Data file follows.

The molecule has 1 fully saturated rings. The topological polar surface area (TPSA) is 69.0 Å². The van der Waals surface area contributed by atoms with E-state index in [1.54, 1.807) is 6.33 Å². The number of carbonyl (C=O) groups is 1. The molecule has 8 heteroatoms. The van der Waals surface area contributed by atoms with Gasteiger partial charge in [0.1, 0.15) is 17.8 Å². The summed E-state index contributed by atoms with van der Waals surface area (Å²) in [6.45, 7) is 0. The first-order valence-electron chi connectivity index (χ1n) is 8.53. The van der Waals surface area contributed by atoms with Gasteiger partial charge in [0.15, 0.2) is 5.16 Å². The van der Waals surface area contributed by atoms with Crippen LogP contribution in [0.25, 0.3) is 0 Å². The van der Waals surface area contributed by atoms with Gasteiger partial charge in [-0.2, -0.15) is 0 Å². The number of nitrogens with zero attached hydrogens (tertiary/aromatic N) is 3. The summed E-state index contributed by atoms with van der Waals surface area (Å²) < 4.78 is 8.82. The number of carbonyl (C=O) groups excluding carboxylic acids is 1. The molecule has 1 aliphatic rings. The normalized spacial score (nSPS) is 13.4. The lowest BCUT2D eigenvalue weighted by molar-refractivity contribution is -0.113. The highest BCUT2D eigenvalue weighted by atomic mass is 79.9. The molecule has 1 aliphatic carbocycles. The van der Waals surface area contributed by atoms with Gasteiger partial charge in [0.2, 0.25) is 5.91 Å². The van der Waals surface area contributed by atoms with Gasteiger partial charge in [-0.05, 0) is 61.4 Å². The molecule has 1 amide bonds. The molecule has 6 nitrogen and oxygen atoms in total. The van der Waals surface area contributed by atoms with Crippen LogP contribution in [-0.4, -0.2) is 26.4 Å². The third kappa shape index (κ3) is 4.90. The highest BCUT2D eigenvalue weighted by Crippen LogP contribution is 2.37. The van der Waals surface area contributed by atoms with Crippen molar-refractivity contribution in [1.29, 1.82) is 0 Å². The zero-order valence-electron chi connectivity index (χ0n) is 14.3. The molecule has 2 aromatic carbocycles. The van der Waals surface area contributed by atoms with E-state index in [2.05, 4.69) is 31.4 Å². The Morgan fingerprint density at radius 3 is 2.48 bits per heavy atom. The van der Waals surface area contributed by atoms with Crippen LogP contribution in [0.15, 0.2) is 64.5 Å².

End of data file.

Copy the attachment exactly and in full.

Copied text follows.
The molecule has 1 fully saturated rings. The topological polar surface area (TPSA) is 69.0 Å². The van der Waals surface area contributed by atoms with E-state index in [1.54, 1.807) is 6.33 Å². The number of carbonyl (C=O) groups is 1. The molecule has 8 heteroatoms. The van der Waals surface area contributed by atoms with Gasteiger partial charge in [0.1, 0.15) is 17.8 Å². The summed E-state index contributed by atoms with van der Waals surface area (Å²) in [6.45, 7) is 0. The first-order valence-electron chi connectivity index (χ1n) is 8.53. The van der Waals surface area contributed by atoms with Gasteiger partial charge in [0.15, 0.2) is 5.16 Å². The van der Waals surface area contributed by atoms with Crippen LogP contribution in [0.25, 0.3) is 0 Å². The van der Waals surface area contributed by atoms with Gasteiger partial charge in [-0.2, -0.15) is 0 Å². The number of nitrogens with zero attached hydrogens (tertiary/aromatic N) is 3. The summed E-state index contributed by atoms with van der Waals surface area (Å²) < 4.78 is 8.82. The number of carbonyl (C=O) groups excluding carboxylic acids is 1. The molecule has 1 aliphatic rings. The normalized spacial score (nSPS) is 13.4. The lowest BCUT2D eigenvalue weighted by molar-refractivity contribution is -0.113. The highest BCUT2D eigenvalue weighted by atomic mass is 79.9. The molecule has 1 aliphatic carbocycles. The van der Waals surface area contributed by atoms with Gasteiger partial charge in [0.2, 0.25) is 5.91 Å². The van der Waals surface area contributed by atoms with Gasteiger partial charge in [-0.05, 0) is 61.4 Å². The molecule has 1 amide bonds. The molecule has 6 nitrogen and oxygen atoms in total. The van der Waals surface area contributed by atoms with Crippen LogP contribution in [-0.4, -0.2) is 26.4 Å². The third kappa shape index (κ3) is 4.90. The highest BCUT2D eigenvalue weighted by Crippen LogP contribution is 2.37. The van der Waals surface area contributed by atoms with Crippen molar-refractivity contribution in [1.29, 1.82) is 0 Å². The zero-order valence-electron chi connectivity index (χ0n) is 14.3. The molecule has 2 aromatic carbocycles. The van der Waals surface area contributed by atoms with E-state index in [2.05, 4.69) is 31.4 Å². The Morgan fingerprint density at radius 3 is 2.48 bits per heavy atom. The van der Waals surface area contributed by atoms with Crippen LogP contribution in [0.15, 0.2) is 64.5 Å².